The Hakumon Herald in our time was written only in English. But its current edition comes in both English and Japanese. English texts are accompanied by their Japanese counterparts below. Conversely, if you read the Japanese texts first, you can compare them with their English equivalents above. Readers can enjoy dual tastes. They can unknowingly learn the two languages at the same time, a great merit for both readers and writers. English should be the leading player in any English papers. But learning only English may not be desirable especially when readers are Japanese students. The basic language for them is Japanese. For us Japanese, English is an acquired language. We first think in Japanese and then switch over to English. So, the Japanese language comes first in actuality. I am of the opinion that few Japanese can be better in English than in their native language. In other words, we should strengthen our Japanese-language ability to improve our English-language skills. Lastly, I hope that my opinion will be helpful to the working members of the Hakumon Herald. And I do hope that they will challenge the attractive and profound world of writing by enhancing their power of expression and enriching their vocabulary, the key elements of writing, through an intensive daily reading.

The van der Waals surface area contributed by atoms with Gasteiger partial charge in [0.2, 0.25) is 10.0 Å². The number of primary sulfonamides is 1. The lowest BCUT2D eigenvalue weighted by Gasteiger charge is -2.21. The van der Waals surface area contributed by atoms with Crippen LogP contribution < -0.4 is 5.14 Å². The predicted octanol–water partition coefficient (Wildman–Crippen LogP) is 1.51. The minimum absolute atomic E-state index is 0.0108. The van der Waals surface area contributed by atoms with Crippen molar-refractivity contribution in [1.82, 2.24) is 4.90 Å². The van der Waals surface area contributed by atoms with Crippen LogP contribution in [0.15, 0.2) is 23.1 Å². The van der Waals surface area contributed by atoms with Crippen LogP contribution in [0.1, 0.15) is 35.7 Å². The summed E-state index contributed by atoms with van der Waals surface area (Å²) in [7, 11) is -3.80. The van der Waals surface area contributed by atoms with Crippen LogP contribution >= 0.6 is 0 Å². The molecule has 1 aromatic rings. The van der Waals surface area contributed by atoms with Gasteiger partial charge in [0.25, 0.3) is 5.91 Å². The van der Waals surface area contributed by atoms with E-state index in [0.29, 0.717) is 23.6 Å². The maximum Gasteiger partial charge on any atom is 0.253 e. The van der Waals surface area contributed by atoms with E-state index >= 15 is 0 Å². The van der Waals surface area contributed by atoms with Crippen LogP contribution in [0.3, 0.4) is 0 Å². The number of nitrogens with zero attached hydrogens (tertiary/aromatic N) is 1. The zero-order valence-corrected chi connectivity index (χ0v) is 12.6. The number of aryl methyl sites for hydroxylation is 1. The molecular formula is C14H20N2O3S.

私が本格的に文章を書くことに興味を持ったのは、「白門ヘラルド」で英文チェックをしてくれていた中島申祥氏(Asahi Evening News編集者)との出会いがきっかけでした。中島氏には、私が編集長のとき特に厳しく鍛えられました。タイトルの付け方、論理的な記述、表現の簡潔さ、起承転結の重要性、多様な語彙の活用など、中島氏に直された原稿を見るたびに多くを学びました。そんなことから、私はものを書く面白さを知りました。